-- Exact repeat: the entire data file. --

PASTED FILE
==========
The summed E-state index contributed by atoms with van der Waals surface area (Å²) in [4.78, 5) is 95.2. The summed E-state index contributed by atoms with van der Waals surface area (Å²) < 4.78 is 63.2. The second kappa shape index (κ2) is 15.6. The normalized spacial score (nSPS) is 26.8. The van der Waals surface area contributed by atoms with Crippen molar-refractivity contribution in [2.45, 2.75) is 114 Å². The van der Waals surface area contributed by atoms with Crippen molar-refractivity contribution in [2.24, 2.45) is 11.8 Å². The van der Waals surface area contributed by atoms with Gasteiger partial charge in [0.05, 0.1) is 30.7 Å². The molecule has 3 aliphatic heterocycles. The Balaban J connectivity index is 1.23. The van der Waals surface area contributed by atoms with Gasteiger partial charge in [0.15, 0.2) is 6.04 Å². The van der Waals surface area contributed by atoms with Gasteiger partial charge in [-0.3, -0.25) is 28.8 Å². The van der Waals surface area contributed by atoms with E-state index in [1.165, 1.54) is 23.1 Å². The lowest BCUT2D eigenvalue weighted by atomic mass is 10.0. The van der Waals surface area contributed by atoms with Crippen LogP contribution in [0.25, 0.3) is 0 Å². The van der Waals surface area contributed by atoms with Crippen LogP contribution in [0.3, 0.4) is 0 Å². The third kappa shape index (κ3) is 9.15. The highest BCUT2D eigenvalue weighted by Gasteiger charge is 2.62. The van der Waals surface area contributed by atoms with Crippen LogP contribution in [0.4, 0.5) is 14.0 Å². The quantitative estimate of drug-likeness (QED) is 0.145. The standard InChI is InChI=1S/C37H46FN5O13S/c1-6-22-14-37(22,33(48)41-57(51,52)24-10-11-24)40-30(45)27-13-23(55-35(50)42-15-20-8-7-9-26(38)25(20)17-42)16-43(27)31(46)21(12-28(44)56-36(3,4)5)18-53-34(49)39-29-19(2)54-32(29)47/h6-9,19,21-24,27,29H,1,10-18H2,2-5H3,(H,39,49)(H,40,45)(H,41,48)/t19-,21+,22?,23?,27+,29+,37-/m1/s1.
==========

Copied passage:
The summed E-state index contributed by atoms with van der Waals surface area (Å²) in [4.78, 5) is 95.2. The summed E-state index contributed by atoms with van der Waals surface area (Å²) < 4.78 is 63.2. The second kappa shape index (κ2) is 15.6. The normalized spacial score (nSPS) is 26.8. The van der Waals surface area contributed by atoms with Crippen molar-refractivity contribution in [2.45, 2.75) is 114 Å². The van der Waals surface area contributed by atoms with Crippen molar-refractivity contribution in [2.24, 2.45) is 11.8 Å². The van der Waals surface area contributed by atoms with Gasteiger partial charge in [0.05, 0.1) is 30.7 Å². The molecule has 3 aliphatic heterocycles. The Balaban J connectivity index is 1.23. The van der Waals surface area contributed by atoms with Gasteiger partial charge in [0.15, 0.2) is 6.04 Å². The van der Waals surface area contributed by atoms with Gasteiger partial charge in [-0.3, -0.25) is 28.8 Å². The van der Waals surface area contributed by atoms with E-state index in [1.165, 1.54) is 23.1 Å². The lowest BCUT2D eigenvalue weighted by atomic mass is 10.0. The van der Waals surface area contributed by atoms with Crippen LogP contribution in [0.25, 0.3) is 0 Å². The van der Waals surface area contributed by atoms with Crippen LogP contribution in [0.3, 0.4) is 0 Å². The third kappa shape index (κ3) is 9.15. The highest BCUT2D eigenvalue weighted by Gasteiger charge is 2.62. The van der Waals surface area contributed by atoms with Crippen LogP contribution in [0.4, 0.5) is 14.0 Å². The quantitative estimate of drug-likeness (QED) is 0.145. The standard InChI is InChI=1S/C37H46FN5O13S/c1-6-22-14-37(22,33(48)41-57(51,52)24-10-11-24)40-30(45)27-13-23(55-35(50)42-15-20-8-7-9-26(38)25(20)17-42)16-43(27)31(46)21(12-28(44)56-36(3,4)5)18-53-34(49)39-29-19(2)54-32(29)47/h6-9,19,21-24,27,29H,1,10-18H2,2-5H3,(H,39,49)(H,40,45)(H,41,48)/t19-,21+,22?,23?,27+,29+,37-/m1/s1.